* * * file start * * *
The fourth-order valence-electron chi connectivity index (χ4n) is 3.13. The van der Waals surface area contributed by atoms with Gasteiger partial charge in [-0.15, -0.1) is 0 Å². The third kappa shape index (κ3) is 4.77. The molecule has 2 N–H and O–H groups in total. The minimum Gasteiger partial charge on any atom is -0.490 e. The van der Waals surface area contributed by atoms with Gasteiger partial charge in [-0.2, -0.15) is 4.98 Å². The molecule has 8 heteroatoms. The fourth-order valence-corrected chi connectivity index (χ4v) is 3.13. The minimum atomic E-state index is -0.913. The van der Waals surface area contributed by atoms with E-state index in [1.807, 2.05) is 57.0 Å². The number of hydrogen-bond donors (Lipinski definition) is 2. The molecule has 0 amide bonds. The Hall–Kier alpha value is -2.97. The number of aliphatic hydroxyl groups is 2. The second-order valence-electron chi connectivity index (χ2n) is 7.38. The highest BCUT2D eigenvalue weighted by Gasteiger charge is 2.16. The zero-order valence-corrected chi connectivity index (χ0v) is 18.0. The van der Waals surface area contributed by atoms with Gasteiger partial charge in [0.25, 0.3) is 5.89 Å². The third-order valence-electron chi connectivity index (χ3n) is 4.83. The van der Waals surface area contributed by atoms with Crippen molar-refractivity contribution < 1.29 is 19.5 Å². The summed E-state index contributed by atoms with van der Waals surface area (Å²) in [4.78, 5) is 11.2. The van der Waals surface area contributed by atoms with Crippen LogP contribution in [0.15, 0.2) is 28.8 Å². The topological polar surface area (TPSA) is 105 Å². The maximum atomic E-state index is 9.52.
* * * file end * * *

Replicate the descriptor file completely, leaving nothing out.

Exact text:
The fourth-order valence-electron chi connectivity index (χ4n) is 3.13. The van der Waals surface area contributed by atoms with Gasteiger partial charge in [-0.15, -0.1) is 0 Å². The third kappa shape index (κ3) is 4.77. The molecule has 2 N–H and O–H groups in total. The minimum Gasteiger partial charge on any atom is -0.490 e. The van der Waals surface area contributed by atoms with Gasteiger partial charge in [-0.2, -0.15) is 4.98 Å². The molecule has 8 heteroatoms. The fourth-order valence-corrected chi connectivity index (χ4v) is 3.13. The minimum atomic E-state index is -0.913. The van der Waals surface area contributed by atoms with E-state index in [1.807, 2.05) is 57.0 Å². The number of hydrogen-bond donors (Lipinski definition) is 2. The molecule has 0 amide bonds. The Hall–Kier alpha value is -2.97. The number of aliphatic hydroxyl groups is 2. The second-order valence-electron chi connectivity index (χ2n) is 7.38. The highest BCUT2D eigenvalue weighted by Gasteiger charge is 2.16. The zero-order valence-corrected chi connectivity index (χ0v) is 18.0. The van der Waals surface area contributed by atoms with Gasteiger partial charge in [0.25, 0.3) is 5.89 Å². The third-order valence-electron chi connectivity index (χ3n) is 4.83. The van der Waals surface area contributed by atoms with Crippen molar-refractivity contribution < 1.29 is 19.5 Å². The summed E-state index contributed by atoms with van der Waals surface area (Å²) in [4.78, 5) is 11.2. The van der Waals surface area contributed by atoms with Crippen LogP contribution in [0.15, 0.2) is 28.8 Å². The topological polar surface area (TPSA) is 105 Å². The maximum atomic E-state index is 9.52.